New infographics reveal what Americans go into debt for
- 85 percent of Americans currently owe money.
- We come to regret at least some of that debt.
- Each of us needs to be thoughtful about how we finance our lives.
Not accruing some kind of debt is difficult. Student loans are inevitable for many, and if you’re the home-owning sort, there’s probably a mortgage loan taking a chunk out of your month income. Maybe a car loan, too. Then there’s credit cards, which experts say you should pay all the way down ASAP to avoid owing punishing interest: After all, that’s how issuers make their money, with making the minimum payment the ultimate sucker’s game — you never get to $0. Paying late is even more costly.
There are also different attitudes about debt itself. The current U.S. president has proudly declared himself “the king of debt.” Others aren’t so sure it’s a sustainable way to live.
Comet Financial Intelligence was curious to know how Americans feel about their debts and conducted a survey of 1,007 people via Amazon’s Mechanical Turk. Respondents ranged in age from 18 to 82, with a mean of 32, and the male/female split was roughly equal. Debt Regret presents visualizations they created from their findings.
All infographics in this article are from Comet.
85 percent of us are currently in debt of some sort
If there’s one thing Americans still have in common in this fractious time, it’s debt. It’s how most of us live. Credit cards, of course, power many of our lifestyles, and, on average, over 60 percent are in their debt — women at 70.0 percent and men 59.6 percent. Cars, homes, and student loans come next, followed by medical bills. After that, our phones.
How much $$ are we talking about?
Homes are far and away the most expensive things on our tabs. And though cars are dazzlingly expensive these days, they only come in at number three — student loans, a serious problem for people not born to bucks, have them beat.
For that unfeeling politician a few years back who said Americans wouldn’t need government-supported healthcare if they bought cheaper phones, the survey says, “Nope.” Not even close.
Paying on the “never, never”
That’s a popular nickname for financing a purchase in the parts of the U.K., and it sums up their appeal: You may not have the money to buy something now, but eventually you will. (See: Why do today what you can put off until tomorrow?)
As payments wear on ad infinitum, though, we sometimes wonder if paying that thing off over time was really the best idea.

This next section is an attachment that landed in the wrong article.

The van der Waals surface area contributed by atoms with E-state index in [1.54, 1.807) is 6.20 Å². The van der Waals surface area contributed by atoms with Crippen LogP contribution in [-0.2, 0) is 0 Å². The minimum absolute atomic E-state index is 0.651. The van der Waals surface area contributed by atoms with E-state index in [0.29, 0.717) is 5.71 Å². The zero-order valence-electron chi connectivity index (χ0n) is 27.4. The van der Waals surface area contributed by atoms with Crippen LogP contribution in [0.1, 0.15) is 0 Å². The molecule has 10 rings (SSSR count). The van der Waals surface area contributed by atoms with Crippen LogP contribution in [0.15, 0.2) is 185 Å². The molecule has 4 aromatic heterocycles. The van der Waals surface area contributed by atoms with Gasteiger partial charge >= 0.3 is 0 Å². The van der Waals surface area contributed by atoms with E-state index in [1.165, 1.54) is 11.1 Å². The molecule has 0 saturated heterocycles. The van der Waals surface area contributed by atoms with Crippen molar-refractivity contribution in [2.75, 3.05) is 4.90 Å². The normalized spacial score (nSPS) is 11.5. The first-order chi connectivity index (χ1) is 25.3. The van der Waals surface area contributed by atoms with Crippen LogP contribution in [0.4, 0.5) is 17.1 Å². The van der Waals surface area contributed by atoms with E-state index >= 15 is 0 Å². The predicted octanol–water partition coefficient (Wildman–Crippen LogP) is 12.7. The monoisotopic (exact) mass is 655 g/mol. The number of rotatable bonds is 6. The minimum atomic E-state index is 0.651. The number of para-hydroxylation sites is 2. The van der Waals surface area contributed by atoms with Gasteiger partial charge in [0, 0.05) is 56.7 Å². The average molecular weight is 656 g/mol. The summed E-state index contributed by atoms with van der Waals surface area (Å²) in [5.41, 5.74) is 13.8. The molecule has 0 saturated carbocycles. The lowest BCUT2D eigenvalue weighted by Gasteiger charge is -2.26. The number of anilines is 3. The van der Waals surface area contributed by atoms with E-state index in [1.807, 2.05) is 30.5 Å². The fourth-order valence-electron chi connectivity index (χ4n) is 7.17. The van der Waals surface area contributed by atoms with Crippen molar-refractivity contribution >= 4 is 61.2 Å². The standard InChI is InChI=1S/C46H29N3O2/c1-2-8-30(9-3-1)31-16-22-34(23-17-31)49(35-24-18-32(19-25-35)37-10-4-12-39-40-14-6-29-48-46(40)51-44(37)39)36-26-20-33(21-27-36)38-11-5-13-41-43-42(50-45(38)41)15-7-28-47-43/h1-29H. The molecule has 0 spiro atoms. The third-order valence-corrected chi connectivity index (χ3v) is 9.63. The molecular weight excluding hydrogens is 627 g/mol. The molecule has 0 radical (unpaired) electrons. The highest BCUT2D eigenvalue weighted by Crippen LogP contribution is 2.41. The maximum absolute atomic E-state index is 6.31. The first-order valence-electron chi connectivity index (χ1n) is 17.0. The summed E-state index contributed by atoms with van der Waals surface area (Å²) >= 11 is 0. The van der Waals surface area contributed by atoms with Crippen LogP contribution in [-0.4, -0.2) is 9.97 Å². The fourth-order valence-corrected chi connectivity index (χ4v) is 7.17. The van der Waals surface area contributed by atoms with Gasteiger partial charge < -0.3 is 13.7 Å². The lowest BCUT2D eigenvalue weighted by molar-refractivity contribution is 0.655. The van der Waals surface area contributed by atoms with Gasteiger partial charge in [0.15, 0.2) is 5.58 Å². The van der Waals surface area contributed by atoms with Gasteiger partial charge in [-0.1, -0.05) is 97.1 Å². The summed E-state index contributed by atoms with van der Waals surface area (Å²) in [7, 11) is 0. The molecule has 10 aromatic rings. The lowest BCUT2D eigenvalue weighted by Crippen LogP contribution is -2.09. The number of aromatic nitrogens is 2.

Chief among them? Student loans. (We told you it was a problem.) And then those deadly credit cards, whose debt can add up to spectacular — that is, crushing — levels when you start using one card to pay another, lather, rinse, repeat. It’s a sort of payment-plan-pyramid. Homeowners are pretty chill about their mortgages, though.
And we don’t always have the scratch for these monthly bills when they come due. Nearly half of us, 41.2 percent, have been late paying a medical bill, and almost a quarter of us have missed a student loan payment.
So, older and wiser you: What would you finance today?
Of course, having the luxury to not finance something means you’ve got ample cash, and that doesn’t describe a lot of us, especially with all we already owe. Now that your crazy youth is in your almost paid-off car’s rear-view mirror, what would you consider worth the hassle now?
Well, big-ticket items. A home. Medical bills, which tend to be unavoidable if not inarguable. That car. And knowing how irresistible low APRs can be, some credit cards.
It’s really sweet, and a sign of our growing appreciation for non-humans, that three quarters of us now consider a pet’s medical bill worth borrowing for (see above). Engagement rings, those incredibly expensive baubles — the average one in 2016 was $6,163 — may no longer seem as worth impoverishing yourself and your loved one for.
As we said, and unfortunately, avoiding debt altogether is probably impossible for most Americans. The best approach is to try and be as knowledgeable and thoughtful about what you’re doing as you can be before making a commitment you’ll have to honor over an extended period of time.
Maybe you aspire to be a king of debt, too. But you certainly don’t want to wind up a pauper of it.